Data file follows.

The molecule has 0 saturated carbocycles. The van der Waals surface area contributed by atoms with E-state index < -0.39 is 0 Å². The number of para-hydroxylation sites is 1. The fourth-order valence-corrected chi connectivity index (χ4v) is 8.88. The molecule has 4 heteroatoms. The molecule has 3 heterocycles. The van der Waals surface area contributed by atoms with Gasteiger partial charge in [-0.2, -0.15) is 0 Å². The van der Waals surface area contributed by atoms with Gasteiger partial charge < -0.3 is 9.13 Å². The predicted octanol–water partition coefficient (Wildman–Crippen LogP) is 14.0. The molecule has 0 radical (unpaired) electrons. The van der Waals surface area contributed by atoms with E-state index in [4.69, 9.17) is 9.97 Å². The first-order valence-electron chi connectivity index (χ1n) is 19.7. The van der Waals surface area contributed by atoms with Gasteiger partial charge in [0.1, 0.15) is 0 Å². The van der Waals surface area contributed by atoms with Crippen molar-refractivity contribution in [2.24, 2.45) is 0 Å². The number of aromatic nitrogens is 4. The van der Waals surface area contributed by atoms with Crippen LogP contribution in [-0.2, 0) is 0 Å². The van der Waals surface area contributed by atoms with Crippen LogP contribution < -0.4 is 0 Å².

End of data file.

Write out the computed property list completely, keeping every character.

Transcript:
The molecule has 0 saturated carbocycles. The van der Waals surface area contributed by atoms with E-state index < -0.39 is 0 Å². The number of para-hydroxylation sites is 1. The fourth-order valence-corrected chi connectivity index (χ4v) is 8.88. The molecule has 4 heteroatoms. The molecule has 3 heterocycles. The van der Waals surface area contributed by atoms with Gasteiger partial charge in [-0.2, -0.15) is 0 Å². The van der Waals surface area contributed by atoms with Gasteiger partial charge < -0.3 is 9.13 Å². The predicted octanol–water partition coefficient (Wildman–Crippen LogP) is 14.0. The molecule has 0 radical (unpaired) electrons. The van der Waals surface area contributed by atoms with E-state index in [4.69, 9.17) is 9.97 Å². The first-order valence-electron chi connectivity index (χ1n) is 19.7. The van der Waals surface area contributed by atoms with Gasteiger partial charge in [0.1, 0.15) is 0 Å². The van der Waals surface area contributed by atoms with Crippen molar-refractivity contribution in [2.24, 2.45) is 0 Å². The number of aromatic nitrogens is 4. The van der Waals surface area contributed by atoms with Crippen LogP contribution in [-0.2, 0) is 0 Å². The van der Waals surface area contributed by atoms with Crippen LogP contribution < -0.4 is 0 Å².